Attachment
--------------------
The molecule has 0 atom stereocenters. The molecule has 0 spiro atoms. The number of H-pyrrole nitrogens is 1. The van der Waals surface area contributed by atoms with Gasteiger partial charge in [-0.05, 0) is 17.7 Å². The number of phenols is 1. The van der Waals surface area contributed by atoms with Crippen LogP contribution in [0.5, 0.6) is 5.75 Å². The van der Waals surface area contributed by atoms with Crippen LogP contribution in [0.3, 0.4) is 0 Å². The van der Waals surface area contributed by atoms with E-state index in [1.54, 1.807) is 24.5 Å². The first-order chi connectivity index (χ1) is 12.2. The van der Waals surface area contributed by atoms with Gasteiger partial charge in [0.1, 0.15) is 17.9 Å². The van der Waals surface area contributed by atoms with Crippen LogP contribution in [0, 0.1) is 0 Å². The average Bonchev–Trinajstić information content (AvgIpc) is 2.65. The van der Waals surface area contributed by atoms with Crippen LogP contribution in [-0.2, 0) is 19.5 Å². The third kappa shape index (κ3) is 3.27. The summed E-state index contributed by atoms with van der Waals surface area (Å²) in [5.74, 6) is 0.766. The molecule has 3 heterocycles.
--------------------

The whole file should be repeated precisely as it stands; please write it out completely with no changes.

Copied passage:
The molecule has 0 atom stereocenters. The molecule has 0 spiro atoms. The number of H-pyrrole nitrogens is 1. The van der Waals surface area contributed by atoms with Gasteiger partial charge in [-0.05, 0) is 17.7 Å². The number of phenols is 1. The van der Waals surface area contributed by atoms with Crippen LogP contribution in [0.5, 0.6) is 5.75 Å². The van der Waals surface area contributed by atoms with Crippen LogP contribution in [0.3, 0.4) is 0 Å². The van der Waals surface area contributed by atoms with E-state index in [1.54, 1.807) is 24.5 Å². The first-order chi connectivity index (χ1) is 12.2. The van der Waals surface area contributed by atoms with Gasteiger partial charge in [0.1, 0.15) is 17.9 Å². The van der Waals surface area contributed by atoms with Crippen LogP contribution in [0, 0.1) is 0 Å². The average Bonchev–Trinajstić information content (AvgIpc) is 2.65. The van der Waals surface area contributed by atoms with Crippen LogP contribution in [-0.2, 0) is 19.5 Å². The third kappa shape index (κ3) is 3.27. The summed E-state index contributed by atoms with van der Waals surface area (Å²) in [5.74, 6) is 0.766. The molecule has 3 heterocycles.